Specialized onsite large motor repair is available in cases where the equipment is not cost feasible to transport. A full array of large motor repair or large generator repair services can be provided in-house for medium voltage equipment. While we focus primarily on electrical motor repair services, such as servicing the driver, switchgear, and repairing the transformer, our association with the Timken Power Systems’ network allows us to provide our customers access to the large motor facilities in the network. With an expanded scope of capabilities, Smith Services can repair medium voltage motors and equipment for nearly three-quarters of the eastern United States within eight hours.  


Q: Can you describe some of the details regarding Smith Services’ load testing and spin test capabilities?

A: To carry out validation testing for medium voltage motors, a facility needs ready access to available power sources and apply them to that particular motor. Access to properly calibrated power sources with a dedicated 2,500 KVA test center gives Smith Services a distinct advantage over their competitors. All of the medium volt classifications can be tested with a dedicated such as 13,800 volts, 7,200 volts, 4,000 volts, and 2,300 volts. A dynamometer capacity of 12,000 lb-ft of torque, equates to 2,500 HP at 1,200 RPM, making it possible to test a 5,000 HP motor with a full complement of documentation at proportional values.


Q: What are terms of the warranties at Smith Services? What is your approach to maintenance?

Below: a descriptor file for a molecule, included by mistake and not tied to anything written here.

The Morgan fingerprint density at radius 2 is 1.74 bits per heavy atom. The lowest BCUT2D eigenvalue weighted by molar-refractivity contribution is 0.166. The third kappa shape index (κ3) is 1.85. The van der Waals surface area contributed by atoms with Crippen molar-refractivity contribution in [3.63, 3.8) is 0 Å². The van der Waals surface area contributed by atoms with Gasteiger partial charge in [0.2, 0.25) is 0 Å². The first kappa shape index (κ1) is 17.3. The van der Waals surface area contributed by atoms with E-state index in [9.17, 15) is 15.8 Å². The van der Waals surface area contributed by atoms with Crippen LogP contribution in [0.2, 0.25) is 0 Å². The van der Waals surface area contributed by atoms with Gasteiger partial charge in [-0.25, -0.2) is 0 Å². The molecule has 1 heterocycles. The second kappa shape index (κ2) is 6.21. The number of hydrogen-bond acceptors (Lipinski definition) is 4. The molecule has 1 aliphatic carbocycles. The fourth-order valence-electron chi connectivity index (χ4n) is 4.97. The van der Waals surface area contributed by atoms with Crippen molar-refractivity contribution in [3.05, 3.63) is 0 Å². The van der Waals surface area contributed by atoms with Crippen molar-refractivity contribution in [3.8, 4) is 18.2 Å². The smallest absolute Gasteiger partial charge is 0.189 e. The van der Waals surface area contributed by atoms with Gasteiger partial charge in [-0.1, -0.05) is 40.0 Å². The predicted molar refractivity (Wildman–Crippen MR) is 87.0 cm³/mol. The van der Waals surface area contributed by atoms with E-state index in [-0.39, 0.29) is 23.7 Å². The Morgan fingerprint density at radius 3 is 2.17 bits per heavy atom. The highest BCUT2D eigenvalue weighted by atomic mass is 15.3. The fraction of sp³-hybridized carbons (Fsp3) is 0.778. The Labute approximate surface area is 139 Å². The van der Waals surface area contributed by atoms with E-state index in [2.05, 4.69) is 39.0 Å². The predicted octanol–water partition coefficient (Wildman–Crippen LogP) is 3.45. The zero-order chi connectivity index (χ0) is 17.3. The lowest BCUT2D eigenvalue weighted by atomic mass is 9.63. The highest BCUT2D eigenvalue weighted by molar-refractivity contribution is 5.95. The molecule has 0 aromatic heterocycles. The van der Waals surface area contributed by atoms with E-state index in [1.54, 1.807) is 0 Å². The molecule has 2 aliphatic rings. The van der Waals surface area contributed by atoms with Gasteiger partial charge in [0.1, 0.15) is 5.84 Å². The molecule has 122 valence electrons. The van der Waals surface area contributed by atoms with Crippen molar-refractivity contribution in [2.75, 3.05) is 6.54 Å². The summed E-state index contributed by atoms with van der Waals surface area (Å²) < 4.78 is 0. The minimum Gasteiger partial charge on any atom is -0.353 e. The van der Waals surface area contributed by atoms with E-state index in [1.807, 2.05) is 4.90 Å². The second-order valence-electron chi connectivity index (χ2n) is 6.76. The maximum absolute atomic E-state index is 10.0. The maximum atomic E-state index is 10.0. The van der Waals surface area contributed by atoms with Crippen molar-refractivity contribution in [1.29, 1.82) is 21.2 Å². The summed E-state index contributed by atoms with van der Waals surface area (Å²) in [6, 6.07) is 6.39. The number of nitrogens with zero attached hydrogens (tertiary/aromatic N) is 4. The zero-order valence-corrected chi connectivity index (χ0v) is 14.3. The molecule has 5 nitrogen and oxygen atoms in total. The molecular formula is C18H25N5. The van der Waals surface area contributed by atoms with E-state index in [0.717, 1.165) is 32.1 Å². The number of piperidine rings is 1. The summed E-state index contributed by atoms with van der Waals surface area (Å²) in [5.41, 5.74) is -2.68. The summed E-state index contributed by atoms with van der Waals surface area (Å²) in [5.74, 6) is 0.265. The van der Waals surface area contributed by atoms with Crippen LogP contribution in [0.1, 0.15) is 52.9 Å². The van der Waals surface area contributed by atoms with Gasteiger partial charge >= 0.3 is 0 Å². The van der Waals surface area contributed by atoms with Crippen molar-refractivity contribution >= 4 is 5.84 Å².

A: Smith Services is highly experienced and well respected in the industry. We are confident in the level of repair services we provide for any of the motors we service, so our customers receive up to 6 months on the shelf, and a year in service for low voltage or medium voltage, whether they have large motor or large generator ratings.

We made some short term exceptions for manufacturers involved with random wound equipment in medium voltage, in a 2,300 volt class, because the OEMs pushed the design envelope, and were notoriously difficult to repair. Any time the voltage is increased, there is a proportionally increased requirement to contain the voltage, and additional insulation is required. Advances in insulation material technology have made it possible to offer durable, reliable solutions.

Cleanliness is a key part of maintenance for any facility. For a repair company, this means routine inspections for all large industrial motors. Motors need to be cleaned when they get dirty, and whether it is a simple blow down or inspection, routine electrical tests will indicate cleanliness problems. This data can also be used as predictive maintenance, which is especially important for large motors and applications running mission critical operations, because outages can be scheduled in advance, and inspections can be conducted onsite before removing equipment for repairs. The higher the voltage rating, the lower the current rating, so good maintenance is even more important for large voltage motors, because, while there are significant gains in efficiency, extra measures have to be taken to add more insulation to contain that voltage or pressure.


Q: Can you describe how the footprint of the equipment, the voltage rating, and the horsepower rating interact? 

A:  The footprint of a motor is driven by the torque output. Here is a common example. A 100 HP large motor rated for 1,800 RPM will produce 300 pound-feet of torque. Almost 1,800 pound-feet of torque can be produced when the speed rating is changed to 300 RPM with the same 100 HP motor. Additional mechanical load requires more mechanical structure.


Q: Are there any remarks regarding medium motor repair you would like to conclude with?

A: To ensure to a long-lasting motor and the most effective predictive maintenance, routine inspections, cleaning, vibration monitoring, and electrical testing are the best procedures.